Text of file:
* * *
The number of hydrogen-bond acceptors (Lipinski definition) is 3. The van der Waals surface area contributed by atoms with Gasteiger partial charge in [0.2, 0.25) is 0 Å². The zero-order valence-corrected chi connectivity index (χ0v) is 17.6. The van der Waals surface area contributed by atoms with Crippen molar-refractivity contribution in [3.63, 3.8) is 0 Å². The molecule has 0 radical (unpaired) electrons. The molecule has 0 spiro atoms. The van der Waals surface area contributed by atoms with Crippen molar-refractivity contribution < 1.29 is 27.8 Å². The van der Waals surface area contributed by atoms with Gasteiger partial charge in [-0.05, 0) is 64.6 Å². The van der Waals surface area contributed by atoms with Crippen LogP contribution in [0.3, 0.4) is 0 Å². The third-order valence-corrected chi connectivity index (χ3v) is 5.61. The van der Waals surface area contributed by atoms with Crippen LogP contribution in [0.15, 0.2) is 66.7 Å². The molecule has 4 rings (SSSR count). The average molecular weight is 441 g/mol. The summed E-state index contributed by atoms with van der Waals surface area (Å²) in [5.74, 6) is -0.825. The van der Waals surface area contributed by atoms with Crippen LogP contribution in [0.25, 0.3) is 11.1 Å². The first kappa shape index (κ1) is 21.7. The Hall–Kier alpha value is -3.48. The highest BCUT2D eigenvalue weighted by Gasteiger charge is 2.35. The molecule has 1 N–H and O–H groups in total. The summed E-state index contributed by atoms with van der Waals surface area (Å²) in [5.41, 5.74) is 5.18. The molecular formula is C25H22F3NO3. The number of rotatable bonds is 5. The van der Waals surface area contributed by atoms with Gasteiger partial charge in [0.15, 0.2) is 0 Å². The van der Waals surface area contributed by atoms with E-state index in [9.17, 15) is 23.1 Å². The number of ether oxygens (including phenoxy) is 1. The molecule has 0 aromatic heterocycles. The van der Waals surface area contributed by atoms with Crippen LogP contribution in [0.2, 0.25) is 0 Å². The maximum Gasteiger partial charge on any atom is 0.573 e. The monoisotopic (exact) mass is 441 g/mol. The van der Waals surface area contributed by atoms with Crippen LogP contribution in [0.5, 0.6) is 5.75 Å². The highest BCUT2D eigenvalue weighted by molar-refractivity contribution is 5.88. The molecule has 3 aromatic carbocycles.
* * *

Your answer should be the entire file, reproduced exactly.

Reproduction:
The number of hydrogen-bond acceptors (Lipinski definition) is 3. The van der Waals surface area contributed by atoms with Gasteiger partial charge in [0.2, 0.25) is 0 Å². The zero-order valence-corrected chi connectivity index (χ0v) is 17.6. The van der Waals surface area contributed by atoms with Crippen molar-refractivity contribution in [3.63, 3.8) is 0 Å². The molecule has 0 radical (unpaired) electrons. The molecule has 0 spiro atoms. The van der Waals surface area contributed by atoms with Crippen molar-refractivity contribution < 1.29 is 27.8 Å². The van der Waals surface area contributed by atoms with Gasteiger partial charge in [-0.05, 0) is 64.6 Å². The van der Waals surface area contributed by atoms with Crippen LogP contribution in [0.3, 0.4) is 0 Å². The third-order valence-corrected chi connectivity index (χ3v) is 5.61. The van der Waals surface area contributed by atoms with Crippen LogP contribution in [0.15, 0.2) is 66.7 Å². The molecule has 4 rings (SSSR count). The average molecular weight is 441 g/mol. The summed E-state index contributed by atoms with van der Waals surface area (Å²) in [5.74, 6) is -0.825. The van der Waals surface area contributed by atoms with Crippen LogP contribution in [0.25, 0.3) is 11.1 Å². The first kappa shape index (κ1) is 21.7. The Hall–Kier alpha value is -3.48. The highest BCUT2D eigenvalue weighted by Gasteiger charge is 2.35. The molecule has 1 N–H and O–H groups in total. The summed E-state index contributed by atoms with van der Waals surface area (Å²) in [5.41, 5.74) is 5.18. The molecular formula is C25H22F3NO3. The number of rotatable bonds is 5. The van der Waals surface area contributed by atoms with Gasteiger partial charge in [0.15, 0.2) is 0 Å². The van der Waals surface area contributed by atoms with E-state index in [9.17, 15) is 23.1 Å². The number of ether oxygens (including phenoxy) is 1. The molecule has 0 aromatic heterocycles. The van der Waals surface area contributed by atoms with Crippen LogP contribution in [0.2, 0.25) is 0 Å². The maximum Gasteiger partial charge on any atom is 0.573 e. The monoisotopic (exact) mass is 441 g/mol. The van der Waals surface area contributed by atoms with Crippen LogP contribution in [0.5, 0.6) is 5.75 Å². The highest BCUT2D eigenvalue weighted by molar-refractivity contribution is 5.88. The molecule has 3 aromatic carbocycles.